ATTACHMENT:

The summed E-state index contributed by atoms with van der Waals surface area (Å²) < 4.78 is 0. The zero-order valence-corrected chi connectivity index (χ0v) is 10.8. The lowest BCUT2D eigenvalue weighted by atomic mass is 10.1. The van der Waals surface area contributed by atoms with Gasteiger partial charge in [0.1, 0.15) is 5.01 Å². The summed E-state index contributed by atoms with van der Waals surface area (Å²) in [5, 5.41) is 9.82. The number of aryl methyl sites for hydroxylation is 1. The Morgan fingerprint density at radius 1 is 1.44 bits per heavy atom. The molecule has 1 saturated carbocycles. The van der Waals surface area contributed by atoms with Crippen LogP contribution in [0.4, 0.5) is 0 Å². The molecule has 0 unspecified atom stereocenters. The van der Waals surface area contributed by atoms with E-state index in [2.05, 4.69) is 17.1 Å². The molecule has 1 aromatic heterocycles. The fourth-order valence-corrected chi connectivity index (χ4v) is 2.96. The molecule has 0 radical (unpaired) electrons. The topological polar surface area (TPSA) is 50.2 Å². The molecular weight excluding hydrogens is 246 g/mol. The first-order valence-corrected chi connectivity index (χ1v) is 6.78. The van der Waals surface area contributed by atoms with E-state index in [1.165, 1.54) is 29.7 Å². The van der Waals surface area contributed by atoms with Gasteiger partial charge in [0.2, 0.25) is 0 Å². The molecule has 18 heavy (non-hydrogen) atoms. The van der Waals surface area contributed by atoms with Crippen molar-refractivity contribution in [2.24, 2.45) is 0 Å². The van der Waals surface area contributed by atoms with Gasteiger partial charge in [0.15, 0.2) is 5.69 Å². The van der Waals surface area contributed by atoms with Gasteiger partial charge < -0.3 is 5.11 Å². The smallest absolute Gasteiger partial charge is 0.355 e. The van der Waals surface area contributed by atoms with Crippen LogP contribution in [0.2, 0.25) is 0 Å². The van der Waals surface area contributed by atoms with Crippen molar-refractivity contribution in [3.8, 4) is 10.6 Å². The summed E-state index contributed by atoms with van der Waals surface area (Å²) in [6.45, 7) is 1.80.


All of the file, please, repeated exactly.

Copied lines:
The summed E-state index contributed by atoms with van der Waals surface area (Å²) < 4.78 is 0. The zero-order valence-corrected chi connectivity index (χ0v) is 10.8. The lowest BCUT2D eigenvalue weighted by atomic mass is 10.1. The van der Waals surface area contributed by atoms with Gasteiger partial charge in [0.1, 0.15) is 5.01 Å². The summed E-state index contributed by atoms with van der Waals surface area (Å²) in [5, 5.41) is 9.82. The number of aryl methyl sites for hydroxylation is 1. The Morgan fingerprint density at radius 1 is 1.44 bits per heavy atom. The molecule has 1 saturated carbocycles. The van der Waals surface area contributed by atoms with Crippen LogP contribution in [0.4, 0.5) is 0 Å². The molecule has 0 unspecified atom stereocenters. The van der Waals surface area contributed by atoms with E-state index in [2.05, 4.69) is 17.1 Å². The molecule has 1 aromatic heterocycles. The fourth-order valence-corrected chi connectivity index (χ4v) is 2.96. The molecule has 0 radical (unpaired) electrons. The topological polar surface area (TPSA) is 50.2 Å². The molecular weight excluding hydrogens is 246 g/mol. The first-order valence-corrected chi connectivity index (χ1v) is 6.78. The van der Waals surface area contributed by atoms with E-state index in [1.165, 1.54) is 29.7 Å². The van der Waals surface area contributed by atoms with Gasteiger partial charge in [0.2, 0.25) is 0 Å². The molecule has 18 heavy (non-hydrogen) atoms. The van der Waals surface area contributed by atoms with Crippen molar-refractivity contribution in [2.24, 2.45) is 0 Å². The van der Waals surface area contributed by atoms with Gasteiger partial charge in [0.15, 0.2) is 5.69 Å². The van der Waals surface area contributed by atoms with Gasteiger partial charge < -0.3 is 5.11 Å². The smallest absolute Gasteiger partial charge is 0.355 e. The van der Waals surface area contributed by atoms with Crippen LogP contribution in [0.2, 0.25) is 0 Å². The van der Waals surface area contributed by atoms with Crippen molar-refractivity contribution in [3.8, 4) is 10.6 Å². The summed E-state index contributed by atoms with van der Waals surface area (Å²) in [6.45, 7) is 1.80.